Nor is this just war’s only weakness. Preoccupied with the actual use of force, just war is virtually silent on the preparation for war, and the role of political, military and business elites that stand to gain from development, production and transfer of ever more lethal weapon systems. In other words, it ignores the pernicious effects of the massive investment in war making, and the glaring reality that arms kill simply by their very existence.
Just war has even less to say about the destruction of our natural environment and the plant and animal species that inhabit it. Yet, we now know that the human future and the planet’s future are inextricably linked.
Unsurprisingly, just war has proved a poor guide to prudent, let alone ethical, decision making. As often as not, official just war rhetoric has been little more than an exercise in hypocrisy, deception and cover-up.
In the context of our current predicament just peace offers a more promising approach to the future. Linking peace and justice is not a new idea. Physical violence, which we associate with the battlefield and other forms of organised violence, including torture, terrorist attacks, forcible transfer of communities and genocide, is invariably linked to social violence, which we associate with the slum, ghetto, and other forms of exploitation, discrimination, and repression.
The tentative efforts of the UN system to combine human rights and economic and social development with conflict prevention, peacekeeping, peacemaking and peacebuilding are an embryonic attempt to forge a just peace agenda.
There is however, a third and crucial element to just peace, namely care of the Earth. Water pollution, toxic dust, carbon emissions, and the likely catastrophic effects of a nuclear war on climate and natural habitats are a few examples of the detrimental impact of war and peacetime military activity.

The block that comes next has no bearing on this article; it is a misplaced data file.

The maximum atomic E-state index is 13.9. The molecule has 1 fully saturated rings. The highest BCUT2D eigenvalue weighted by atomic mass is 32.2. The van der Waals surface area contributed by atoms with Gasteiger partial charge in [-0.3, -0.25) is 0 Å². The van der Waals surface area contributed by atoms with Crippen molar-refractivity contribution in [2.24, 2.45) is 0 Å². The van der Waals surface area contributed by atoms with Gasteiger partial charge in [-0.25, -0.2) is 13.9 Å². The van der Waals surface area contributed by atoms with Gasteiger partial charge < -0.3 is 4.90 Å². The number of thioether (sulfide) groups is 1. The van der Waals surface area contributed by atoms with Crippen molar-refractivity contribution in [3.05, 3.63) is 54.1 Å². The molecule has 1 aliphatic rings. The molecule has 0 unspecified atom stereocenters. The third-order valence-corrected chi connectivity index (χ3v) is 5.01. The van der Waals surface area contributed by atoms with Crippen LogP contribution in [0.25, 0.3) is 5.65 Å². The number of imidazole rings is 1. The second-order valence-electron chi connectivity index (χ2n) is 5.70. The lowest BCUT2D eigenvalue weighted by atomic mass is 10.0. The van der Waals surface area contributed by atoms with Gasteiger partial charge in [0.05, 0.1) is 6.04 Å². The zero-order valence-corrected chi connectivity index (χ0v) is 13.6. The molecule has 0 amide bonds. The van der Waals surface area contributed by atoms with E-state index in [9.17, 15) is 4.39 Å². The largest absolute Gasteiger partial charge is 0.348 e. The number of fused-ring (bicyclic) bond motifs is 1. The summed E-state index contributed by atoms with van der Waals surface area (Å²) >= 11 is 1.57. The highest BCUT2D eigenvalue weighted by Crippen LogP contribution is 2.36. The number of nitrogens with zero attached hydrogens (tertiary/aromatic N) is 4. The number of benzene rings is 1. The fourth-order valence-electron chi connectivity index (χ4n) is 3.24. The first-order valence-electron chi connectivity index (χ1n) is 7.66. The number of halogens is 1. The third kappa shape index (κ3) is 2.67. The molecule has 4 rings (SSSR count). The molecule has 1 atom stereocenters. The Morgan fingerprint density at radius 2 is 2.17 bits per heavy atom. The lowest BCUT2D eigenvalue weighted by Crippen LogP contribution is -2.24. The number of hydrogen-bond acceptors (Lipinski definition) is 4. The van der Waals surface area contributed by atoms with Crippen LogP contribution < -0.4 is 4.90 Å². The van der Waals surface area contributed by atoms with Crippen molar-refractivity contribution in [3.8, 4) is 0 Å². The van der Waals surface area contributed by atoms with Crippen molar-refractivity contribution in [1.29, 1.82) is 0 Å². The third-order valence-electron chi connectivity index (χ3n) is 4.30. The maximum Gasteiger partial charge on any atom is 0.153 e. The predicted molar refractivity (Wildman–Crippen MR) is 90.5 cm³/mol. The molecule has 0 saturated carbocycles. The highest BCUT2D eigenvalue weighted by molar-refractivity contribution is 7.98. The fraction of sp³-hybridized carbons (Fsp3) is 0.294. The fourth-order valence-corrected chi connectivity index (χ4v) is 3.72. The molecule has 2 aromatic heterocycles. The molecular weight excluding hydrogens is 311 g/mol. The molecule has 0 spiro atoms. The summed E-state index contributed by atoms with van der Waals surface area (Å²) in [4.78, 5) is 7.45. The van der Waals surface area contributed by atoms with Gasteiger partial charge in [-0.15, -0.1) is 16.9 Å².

The converse is equally true. Soil erosion, desertification, air and water pollution often lead to sudden and inevitably destabilising mass migrations, as we have already seen in Darfur and Syria, and are likely see in the South Pacific as Island nations face extreme weather events and rising sea levels.
Clearly, care of the Earth’s ecosystems must be made a key pillar of conflict prevention and post-conflict peacebuilding. But there is still more to a just peace agenda.
The key to a just and ecologically sustainable peace is inclusion. People, nature and importantly future generations are routinely excluded from decisions that adversely affect them. Corporate, political and security elites intent on maintaining their power and privilege, exclude other voices for fear of losing control of key decisions. They do this, indifferent to the harm such exclusion inevitably leaves in its train.
The shift to a just peace agenda offers a potent antidote to the dynamic of exclusion. It allows for an inclusive ethic which transcends the five maladies of our time: parochialism, populism, militarism, extremism and anthropocentrism. It places the focus as much on the citizen as on the policy maker. It empowers citizens and communities to make ethically informed judgments and engage directly with the defining issues of our time.
Of course, these are little more than abstract principles. The devil lies in application to specific contexts. For this we turn in Part 2 to Australia’s current travails and future possibilities.
Joseph Camilleri is Emeritus Professor, La Trobe University. He chairs the planning group of a year-long project [email protected], of which the landmark Conference on 23-24 April 2019 in Melbourne will be the highlight. Details here